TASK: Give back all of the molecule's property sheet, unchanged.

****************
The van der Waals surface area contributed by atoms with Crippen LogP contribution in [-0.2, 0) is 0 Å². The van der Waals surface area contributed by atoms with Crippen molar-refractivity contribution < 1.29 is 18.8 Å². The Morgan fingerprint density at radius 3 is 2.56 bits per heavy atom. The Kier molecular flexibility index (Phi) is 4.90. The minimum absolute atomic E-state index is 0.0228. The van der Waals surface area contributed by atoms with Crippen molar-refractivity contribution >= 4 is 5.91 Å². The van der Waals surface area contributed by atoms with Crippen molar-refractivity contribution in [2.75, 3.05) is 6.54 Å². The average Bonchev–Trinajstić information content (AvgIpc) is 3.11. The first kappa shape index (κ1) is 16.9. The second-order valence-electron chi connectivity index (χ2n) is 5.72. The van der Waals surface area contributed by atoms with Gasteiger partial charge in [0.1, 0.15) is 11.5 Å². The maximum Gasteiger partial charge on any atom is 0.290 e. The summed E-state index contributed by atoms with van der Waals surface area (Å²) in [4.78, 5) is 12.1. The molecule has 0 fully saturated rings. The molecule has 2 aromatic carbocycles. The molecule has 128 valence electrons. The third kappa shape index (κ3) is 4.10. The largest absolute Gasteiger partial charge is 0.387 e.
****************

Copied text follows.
The van der Waals surface area contributed by atoms with Crippen LogP contribution in [-0.2, 0) is 0 Å². The van der Waals surface area contributed by atoms with Crippen molar-refractivity contribution < 1.29 is 18.8 Å². The Morgan fingerprint density at radius 3 is 2.56 bits per heavy atom. The Kier molecular flexibility index (Phi) is 4.90. The minimum absolute atomic E-state index is 0.0228. The van der Waals surface area contributed by atoms with Crippen molar-refractivity contribution >= 4 is 5.91 Å². The van der Waals surface area contributed by atoms with Crippen molar-refractivity contribution in [2.75, 3.05) is 6.54 Å². The average Bonchev–Trinajstić information content (AvgIpc) is 3.11. The first kappa shape index (κ1) is 16.9. The second-order valence-electron chi connectivity index (χ2n) is 5.72. The van der Waals surface area contributed by atoms with Gasteiger partial charge in [0.1, 0.15) is 11.5 Å². The maximum Gasteiger partial charge on any atom is 0.290 e. The summed E-state index contributed by atoms with van der Waals surface area (Å²) in [4.78, 5) is 12.1. The molecule has 0 fully saturated rings. The molecule has 2 aromatic carbocycles. The molecule has 128 valence electrons. The third kappa shape index (κ3) is 4.10. The largest absolute Gasteiger partial charge is 0.387 e.